In this part of the lesson, I am asking my students to spend time writing their introduction (CCSS.ELA-Literacy.W.9-10.2a). Before I release them to write, I will remind them that the thesis statement that they created last class will be the last sentence in their introduction. All of the information that they provide before that, will be building up to the thesis.
Forty-five minutes is a substantial hunk of writing time, but I am allowing them class time to do the writing because this is a great opportunity for me to provide additional teaching and feedback to students that need it. Here's an example of an introduction written during the class writing time: Student Intro. They will be reading and re-reading their introductions during this writing process. I also think this time is important because they will likely be revising and editing their ideas (CCSS.ELA-Literacy.W.9-10.5) as they go along, and I want them to have sufficient time for this.
After they have spent 45 minutes writing their introductions, I will transition to the reading objective for this part of the application. We are changing gears a bit to do a fun activity with Polleverywhere.com., and part of the lesson connects to the story we have been reading, "The Most Dangerous Game," by Richard Connell. I have chosen to break up the lesson into a writing and reading section because I want them to see that reading and writing are connected. Even though they are not writing about the same story we are reading (this time), the analysis that we do transfers between the disciplines. This is also a good way to break up instructional activities to keep students motivated and engaged.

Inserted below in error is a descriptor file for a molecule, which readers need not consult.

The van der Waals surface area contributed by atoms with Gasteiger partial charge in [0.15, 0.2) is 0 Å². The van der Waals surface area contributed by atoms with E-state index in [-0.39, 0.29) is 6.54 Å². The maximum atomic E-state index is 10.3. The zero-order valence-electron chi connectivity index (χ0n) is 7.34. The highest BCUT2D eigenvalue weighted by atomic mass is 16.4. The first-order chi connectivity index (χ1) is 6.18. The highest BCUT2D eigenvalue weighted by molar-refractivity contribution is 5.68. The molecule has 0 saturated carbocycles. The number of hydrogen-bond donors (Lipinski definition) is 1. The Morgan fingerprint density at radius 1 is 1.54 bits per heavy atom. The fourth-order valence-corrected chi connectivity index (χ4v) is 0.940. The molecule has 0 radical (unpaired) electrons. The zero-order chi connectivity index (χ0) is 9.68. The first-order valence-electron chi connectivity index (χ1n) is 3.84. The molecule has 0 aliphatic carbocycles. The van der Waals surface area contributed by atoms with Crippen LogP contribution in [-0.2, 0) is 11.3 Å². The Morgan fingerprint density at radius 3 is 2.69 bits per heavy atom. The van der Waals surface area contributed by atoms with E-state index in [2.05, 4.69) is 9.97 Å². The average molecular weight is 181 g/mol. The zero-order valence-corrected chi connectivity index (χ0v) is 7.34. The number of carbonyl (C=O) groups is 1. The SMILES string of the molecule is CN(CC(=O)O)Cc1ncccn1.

I am using http://www.polleverywhere.com/ because it is an interactive way to determine how much students understand about a topic or to gauge their opinions. It can also be used to help them showcase vocabulary that they have learned.
I created the poll, and students will use their cell phones to vote. Okay, Okay, I know that cell phones are outlawed at school, but for educational purposes, I'm prepared to make an exception.
The responses to this question will come up on the screen as a bar graph.
The first question is :
1) Who do you think will win the most dangerous game?